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Dimensionless Radial Equation Hydrogen Atom

  1. Nov 7, 2015 #1
    1. The problem statement, all variables and given/known data
    Show that in terms of the dimensionless variable ##\xi## the radial equation becomes ##\frac{\mathrm{d}^{2} u}{\mathrm{d} \xi^{2}}=(\frac{l(l+1)}{\xi^{2}}-\frac{2}{\xi}-K)u##

    2. Relevant equations
    ##u(r)\equiv rR(r)##
    ##\xi \equiv \sqrt{2\mu U_{0}}\frac{r}{\hbar}## dimensionless variable
    ##K\equiv \frac{E}{U_{0}}##
    Radial equation: ##-\frac{\hbar^{2}}{2\mu}\frac{1}{r^{2}}\frac{\mathrm{d} }{\mathrm{d} r}(r^{2}\frac{\mathrm{d} }{\mathrm{d} r}R)+\frac{\hbar^{2}l(l+1)}{2\mu r^{2}}R+U(r)R=ER##
    and ##U(r)## is the coulomb potential
    3. The attempt at a solution
    The radial equation becomes:
    ##-\frac{U_{0}}{\xi^{2}}\frac{\mathrm{d} }{\mathrm{d} r}(r^{2}\frac{\mathrm{d} }{\mathrm{d} r}\frac{u}{r})+\frac{U_{0}l(l+1)}{\xi^{2}}\frac{u}{r}+U(r)\frac{u}{r}=E\frac{u}{r}##
    and after taking the derivatives and some canceling:
    ##-\frac{r}{\xi^{2}}\frac{\mathrm{d}^{2}}{\mathrm{d}r^{2}}u+\frac{l(l+1)}{\xi^{2}}\frac{u}{r}+\frac{U(r)}{U_{0}}\frac{u}{r}=K\frac{u}{r}##
    and so
    ##\frac{r^{2}}{\xi^{2}}\frac{\mathrm{d}^{2} }{\mathrm{d} r^{2}}u=(-K+\frac{l(l+1)}{\xi^{2}}-\frac{e^{2}}{4\pi \varepsilon _{0}rU_{0}})u##

    so two of the terms on the right are fine. I then substituted the ground state of hydrogen in for ##U_{0}## in the last term, and the only way that comes out correctly is if ##\mu## (the effective mass) ##=16m##. Is this the case? I don't really understand how ##\mu## is defined. and I don't understand how to integrate with respect to ##\xi## in the first term. Thank you so much in advance!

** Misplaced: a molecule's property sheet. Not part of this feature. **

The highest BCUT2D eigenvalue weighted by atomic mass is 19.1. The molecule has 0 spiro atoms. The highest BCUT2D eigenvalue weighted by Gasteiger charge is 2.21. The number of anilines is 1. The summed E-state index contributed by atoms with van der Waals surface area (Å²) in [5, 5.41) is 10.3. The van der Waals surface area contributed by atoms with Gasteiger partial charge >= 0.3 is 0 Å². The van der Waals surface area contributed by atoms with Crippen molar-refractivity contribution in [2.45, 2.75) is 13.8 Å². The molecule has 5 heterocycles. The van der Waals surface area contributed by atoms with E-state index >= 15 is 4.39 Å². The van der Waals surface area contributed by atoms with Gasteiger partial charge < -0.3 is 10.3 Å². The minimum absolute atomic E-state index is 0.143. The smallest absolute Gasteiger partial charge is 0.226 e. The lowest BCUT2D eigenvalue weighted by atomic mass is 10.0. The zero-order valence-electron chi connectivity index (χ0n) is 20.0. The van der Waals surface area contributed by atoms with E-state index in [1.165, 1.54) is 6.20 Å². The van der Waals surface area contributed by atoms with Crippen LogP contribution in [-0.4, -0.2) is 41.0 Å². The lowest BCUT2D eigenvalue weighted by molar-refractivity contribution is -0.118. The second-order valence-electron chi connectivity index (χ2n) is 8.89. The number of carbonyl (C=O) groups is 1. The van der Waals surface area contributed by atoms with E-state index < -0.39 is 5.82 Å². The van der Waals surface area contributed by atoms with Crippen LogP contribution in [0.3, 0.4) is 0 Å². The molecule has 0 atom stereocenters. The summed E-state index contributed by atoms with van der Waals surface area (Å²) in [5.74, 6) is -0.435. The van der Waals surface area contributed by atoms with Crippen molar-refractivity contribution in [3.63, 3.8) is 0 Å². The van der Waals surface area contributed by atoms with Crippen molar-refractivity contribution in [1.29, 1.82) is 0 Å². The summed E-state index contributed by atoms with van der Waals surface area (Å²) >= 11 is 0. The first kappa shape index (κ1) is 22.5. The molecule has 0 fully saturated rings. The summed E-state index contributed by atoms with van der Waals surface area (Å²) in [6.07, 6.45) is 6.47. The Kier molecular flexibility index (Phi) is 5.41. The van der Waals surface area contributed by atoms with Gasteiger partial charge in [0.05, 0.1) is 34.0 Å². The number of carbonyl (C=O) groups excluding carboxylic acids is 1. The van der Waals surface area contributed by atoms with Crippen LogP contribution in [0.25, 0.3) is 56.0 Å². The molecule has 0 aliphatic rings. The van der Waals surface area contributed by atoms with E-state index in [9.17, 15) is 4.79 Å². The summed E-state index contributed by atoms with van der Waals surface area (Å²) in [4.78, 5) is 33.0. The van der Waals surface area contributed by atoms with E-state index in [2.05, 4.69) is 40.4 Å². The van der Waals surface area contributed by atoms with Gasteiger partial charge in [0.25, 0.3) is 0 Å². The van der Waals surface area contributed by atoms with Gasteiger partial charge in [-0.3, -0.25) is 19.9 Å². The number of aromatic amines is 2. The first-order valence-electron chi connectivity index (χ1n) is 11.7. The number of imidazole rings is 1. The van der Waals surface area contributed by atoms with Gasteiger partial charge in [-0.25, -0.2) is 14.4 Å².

edit: actually, not sure where I got the extra factor of 4 in there but ##\mu=m## what is the point of defining ##\mu##???
     
  2. jcsd
  3. Nov 7, 2015 #2

    DrClaude

    User Avatar

    Staff: Mentor

    μ is the reduced mass:
    $$
    \mu = \frac{m_1 m_2}{m_1+m_2}
    $$
    It appears when one separates the center-of-mass motion (which depends on the total mass) from the relative motion (which depends on the reduced mass) for a system of two particles.

    For a hydrogen atom, since the mass of the proton is 3 orders of magnitude bigger, one gets
    $$
    \mu = \frac{m_e m_p}{m_e+m_p} \approx \frac{m_e m_p}{m_p} = m_e
    $$
     
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